By Ben Olson
Members of the Panida board hosted a virtual meeting Feb. 17 to discuss recent changes in leadership, as well as upcoming repair projects to the community theater.
Board Chair Lenny Hess submitted his resignation Feb. 6, bringing the number of board members down to six, after Carol Thomas resigned in late 2019 and Kevin Smith stepped down in January.
“On Feb. 6, 2021 I made the difficult decision to resign as chairman of the Panida board of directors,” Hess told the Reader in an email. “I hope to continue supporting the theater in other ways in the future. I wish all the best to the staff and the board.”
Vice-Chair Keely Gray took over duties as interim chair until she was voted in unanimously to complete Hess’ term at the meeting.
“I think [Keely is] an ideal choice, and we will all benefit from your leadership,” said member of the board Ron Ragone.
One of the “Panida moms,” who pulled together to save the theater from ruin in the 1990s, Susan Bates-Harbuck gave a short update on a project she has taken on to return commemorative Panida bricks to donors that expressed interest in obtaining them.
“We started out with 400 bricks, and due to some hard work, we’re now down to 135 bricks,” she said. “All the rest have been picked up or delivered to people that wanted them. I know of at least $350 donated, so it has been a very worthwhile project.”
Panida Executive Director Patricia Walker shared information with the board about potential renters interested in the Little Panida Theater, an update on switching ticketing system processors and upcoming events that are interested in renting the Panida.
She reminded everyone that the Banff Mountain Film Festival — which had gone virtual this year due to COVID-19 — will be offering downloads to watch films at home until Oct. 24.
“Michael Boge is donating all the proceeds of the Sandpoint viewing if they go through mountainfever.us and pick Sandpoint,” Walker said.
Boge, who serves as the longtime host for Banff Mountain Film Festival in Sandpoint, told the Reader in an email that the festival had sold 297 tickets thus far, which includes all three cities that he hosts: Coeur d’Alene, Sandpoint and Sun Valley. Boge said the bulk of sales came from Sun Valley, which had promoted consistently, and Sandpoint.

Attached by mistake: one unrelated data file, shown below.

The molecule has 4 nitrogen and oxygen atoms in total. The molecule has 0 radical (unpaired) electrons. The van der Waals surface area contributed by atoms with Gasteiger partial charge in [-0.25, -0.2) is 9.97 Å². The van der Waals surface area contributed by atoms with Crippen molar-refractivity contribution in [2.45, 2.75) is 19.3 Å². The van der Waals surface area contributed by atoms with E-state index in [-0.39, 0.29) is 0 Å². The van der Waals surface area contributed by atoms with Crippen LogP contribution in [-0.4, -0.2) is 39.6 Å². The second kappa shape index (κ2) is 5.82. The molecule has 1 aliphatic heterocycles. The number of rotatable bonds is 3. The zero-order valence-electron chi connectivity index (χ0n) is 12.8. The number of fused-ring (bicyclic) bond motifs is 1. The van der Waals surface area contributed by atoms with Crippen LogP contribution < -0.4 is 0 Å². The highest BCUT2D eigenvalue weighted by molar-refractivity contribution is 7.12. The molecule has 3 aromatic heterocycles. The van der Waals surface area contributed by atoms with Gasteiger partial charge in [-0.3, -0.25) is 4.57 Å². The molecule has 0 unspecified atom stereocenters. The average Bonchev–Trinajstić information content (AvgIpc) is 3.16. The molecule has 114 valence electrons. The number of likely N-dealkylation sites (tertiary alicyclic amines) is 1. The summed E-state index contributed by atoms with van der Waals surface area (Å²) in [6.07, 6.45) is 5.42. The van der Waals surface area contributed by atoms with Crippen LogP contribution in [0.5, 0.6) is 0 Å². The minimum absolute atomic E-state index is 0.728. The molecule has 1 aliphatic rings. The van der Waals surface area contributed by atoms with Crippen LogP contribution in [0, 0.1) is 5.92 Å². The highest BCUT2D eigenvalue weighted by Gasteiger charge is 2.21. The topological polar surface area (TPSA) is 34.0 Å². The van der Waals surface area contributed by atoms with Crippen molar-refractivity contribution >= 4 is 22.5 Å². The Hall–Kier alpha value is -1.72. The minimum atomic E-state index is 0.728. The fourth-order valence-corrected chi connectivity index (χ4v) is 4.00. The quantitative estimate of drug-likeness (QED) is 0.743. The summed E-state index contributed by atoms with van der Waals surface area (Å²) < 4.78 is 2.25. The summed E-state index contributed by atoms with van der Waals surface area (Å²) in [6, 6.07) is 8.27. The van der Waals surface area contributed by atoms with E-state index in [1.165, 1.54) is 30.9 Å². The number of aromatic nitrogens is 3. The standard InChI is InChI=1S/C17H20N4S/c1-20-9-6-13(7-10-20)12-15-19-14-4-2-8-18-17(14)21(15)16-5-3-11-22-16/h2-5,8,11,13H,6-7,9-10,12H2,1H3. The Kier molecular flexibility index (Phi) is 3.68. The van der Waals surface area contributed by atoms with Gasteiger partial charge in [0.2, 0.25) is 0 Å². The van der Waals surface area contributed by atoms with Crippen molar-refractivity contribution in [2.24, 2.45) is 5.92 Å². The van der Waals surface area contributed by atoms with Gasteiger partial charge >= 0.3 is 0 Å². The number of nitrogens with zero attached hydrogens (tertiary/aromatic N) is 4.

“Out of the 142 hosts listed, we have sold the 12th amount of tickets for online, so I am pleased with that,” Boge said. “Bottom line, last year we sold close to 4,000 tickets and this year with a pretty hard push on our end we have sold 297. Not stellar numbers but still worth it as it is better than nothing.”
Boge said the online experience is “fine … but the reality is it just proves to me that people come out to view the films as it is a community event and not just movies. That has been so much of the appeal to me from the very beginning with the Banff Mountain Film Festival.”
Walker also updated the board on the upcoming marquee restoration project. According to Walker, the Panida has received two bids for the repair, with the recommendation to replace all the neon at one time instead of piecemealing it together.
“The idea is that the new neon would look so much different than old neon if we don’t do it all at once,” she said.
Walker also clarified that the bids are not discussing taking out the neon, but rather replacing the parts that are broken.
“Some units are so old they can’t be repaired or replaced,” she said. “We’re looking at the area behind the letters, the white neon, for better visibility to replace that with LED and retrofit behind there. None of the neon that is showing would be made LED, only the ones behind that people don’t see.”
Gray discussed streamlining the board application process applications and orientation to make it “as painless as possible” for both existing and future board members to get up to speed with board functions.
Walker informed the board that several organizations were interested in booking the Panida in the coming months for various shows, including school functions, live comedy and a concert. The board agreed to continue limiting capacity to 150 people and requiring masks while inside the building, with some expressing hope that with vaccine numbers rising and COVID-19 cases declining, they’ll see a return to more robust in-person attendance in the spring and summer.
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